Recent surveys show that an increasing number of homeowners share an enthusiasm for solar panels. In fact, the Energy Information Administration (EIA) has projected renewables to be the leading source of energy generation. It’s no surprise when about 46 percent of homeowners have given serious thought to adding panels to their homes.

If you already have solar panels or are giving serious thought to installing a system,

the first step for those already with solar panel systems or those giving the installation a serious thought is to use a solar ROI calculator. However, without an optimal tilt angle, the ROI can vary greatly because your panels would not be performing at peak efficiency.

**What Is Solar Panel Tilt Angle? **

The tilt angle is the angle made from solar panels to the surface of the ground. It’s always a positive number and mentioned as a degree.

For example, if the tilt angle is 0°, that would mean the solar panels are flat and parallel to the ground. On the other hand, solar panels with a 90° angle would indicate that they are vertical and perpendicular to the ground.

**Why You Must Optimize Your Solar Panel Tilt**

As you drive around, you may notice that solar panels in certain neighborhoods face a different direction and angle than others. Although it’s logical for a person to think that all the panels have to do is face the sun, you must remember that the sun’s position is always changing depending on your time zone and the time of the year.

So in order for a homeowner to maximize their energy production, they must maximize solar absorption — this is especially important for those with an **off-grid solar system**.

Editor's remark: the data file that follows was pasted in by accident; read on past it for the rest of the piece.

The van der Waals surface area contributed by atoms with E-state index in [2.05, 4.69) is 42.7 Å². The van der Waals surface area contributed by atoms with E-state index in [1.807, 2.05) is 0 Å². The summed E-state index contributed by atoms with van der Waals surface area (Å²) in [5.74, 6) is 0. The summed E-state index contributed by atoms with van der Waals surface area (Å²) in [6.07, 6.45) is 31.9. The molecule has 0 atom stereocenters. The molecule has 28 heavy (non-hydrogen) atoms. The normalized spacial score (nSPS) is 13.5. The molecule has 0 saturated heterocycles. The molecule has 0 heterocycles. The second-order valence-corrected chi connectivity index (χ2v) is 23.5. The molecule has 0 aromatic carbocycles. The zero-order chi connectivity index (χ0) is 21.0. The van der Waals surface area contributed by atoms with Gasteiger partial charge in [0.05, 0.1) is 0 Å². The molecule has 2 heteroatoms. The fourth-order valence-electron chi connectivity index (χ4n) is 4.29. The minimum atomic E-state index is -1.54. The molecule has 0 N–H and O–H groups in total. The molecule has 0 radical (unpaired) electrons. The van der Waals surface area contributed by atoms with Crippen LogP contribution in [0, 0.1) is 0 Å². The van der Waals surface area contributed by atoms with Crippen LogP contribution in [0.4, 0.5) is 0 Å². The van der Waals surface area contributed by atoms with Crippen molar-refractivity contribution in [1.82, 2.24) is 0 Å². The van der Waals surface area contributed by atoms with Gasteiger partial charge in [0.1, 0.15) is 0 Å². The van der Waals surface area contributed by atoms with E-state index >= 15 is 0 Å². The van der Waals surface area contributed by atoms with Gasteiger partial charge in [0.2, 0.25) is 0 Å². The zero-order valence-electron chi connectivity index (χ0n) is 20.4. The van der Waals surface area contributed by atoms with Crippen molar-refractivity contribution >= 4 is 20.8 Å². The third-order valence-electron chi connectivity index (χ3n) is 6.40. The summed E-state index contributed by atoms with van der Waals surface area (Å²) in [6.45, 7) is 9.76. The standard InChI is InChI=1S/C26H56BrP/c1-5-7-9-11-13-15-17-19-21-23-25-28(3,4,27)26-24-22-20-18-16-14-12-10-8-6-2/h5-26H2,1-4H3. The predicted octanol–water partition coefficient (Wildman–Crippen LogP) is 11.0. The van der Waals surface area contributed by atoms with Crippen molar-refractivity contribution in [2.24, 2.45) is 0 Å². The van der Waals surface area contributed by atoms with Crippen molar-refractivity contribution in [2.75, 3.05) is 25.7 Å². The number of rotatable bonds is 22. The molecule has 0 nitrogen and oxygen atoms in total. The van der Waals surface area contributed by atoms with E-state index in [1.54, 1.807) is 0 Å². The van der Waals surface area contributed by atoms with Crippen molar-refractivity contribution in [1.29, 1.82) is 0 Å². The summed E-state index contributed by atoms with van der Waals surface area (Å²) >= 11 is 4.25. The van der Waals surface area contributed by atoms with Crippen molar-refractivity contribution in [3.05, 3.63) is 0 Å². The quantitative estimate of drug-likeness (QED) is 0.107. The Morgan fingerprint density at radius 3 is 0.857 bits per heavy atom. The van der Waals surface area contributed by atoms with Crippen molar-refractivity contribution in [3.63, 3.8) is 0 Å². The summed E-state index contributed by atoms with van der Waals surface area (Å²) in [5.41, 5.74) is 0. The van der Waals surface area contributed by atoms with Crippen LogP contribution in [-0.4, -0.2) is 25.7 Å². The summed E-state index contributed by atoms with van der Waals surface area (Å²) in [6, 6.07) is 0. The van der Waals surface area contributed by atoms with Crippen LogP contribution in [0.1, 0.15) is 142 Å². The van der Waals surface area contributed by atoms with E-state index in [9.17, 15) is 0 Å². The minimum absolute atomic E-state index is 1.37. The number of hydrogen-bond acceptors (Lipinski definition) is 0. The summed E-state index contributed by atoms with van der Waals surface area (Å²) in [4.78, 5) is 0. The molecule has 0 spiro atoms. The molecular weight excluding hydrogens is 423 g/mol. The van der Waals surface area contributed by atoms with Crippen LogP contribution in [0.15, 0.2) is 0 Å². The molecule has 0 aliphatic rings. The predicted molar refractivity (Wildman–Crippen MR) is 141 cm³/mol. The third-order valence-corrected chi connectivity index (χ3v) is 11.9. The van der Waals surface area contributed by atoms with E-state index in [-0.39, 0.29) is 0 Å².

For a homeowner to maximize their solar absorption, the solar panels must have a tilt angle that allows the sun’s rays to be perpendicular to the panels. In other words, the panels must always be at an incline and recalculated to be perpendicular to the sun’s rays.

However, as briefly mentioned earlier, it’s not a one-and-done installation because the sun’s position is always changing depending on the time, season and time zone. For example, the sun moves from east to west throughout the day and is overhead during summer and positioned toward the southern sky during winter months. That’s why homeowners need to install their systems with an optimal tilt angle that accounts for hourly changes throughout the day and seasonal changes throughout the year.

**Calculating the Optimal Fixed Solar Panel Tilt Angle**

There are two types of optimal angles you can calculate. The first and most common type and the most convenient for homeowners and small businesses are fixed solar panel tilt angles.

Generally speaking, fixed panels use the latitude of the installation location to determine the optimal tilt angle. In other words, the rounded latitude is the optimal tilt angle.

For example, if you live in New York, which has a latitude of 40.71° N, the optimal tilt angle would be 41°. If you live in Madrid, Spain, which has a latitude of 40.41° N, the optimal tilt angle would be 40°.

These tilt angles account for seasonal and hourly changes, so your solar panel system will produce power throughout the day. However, it will be the most efficient around noon and during the summer.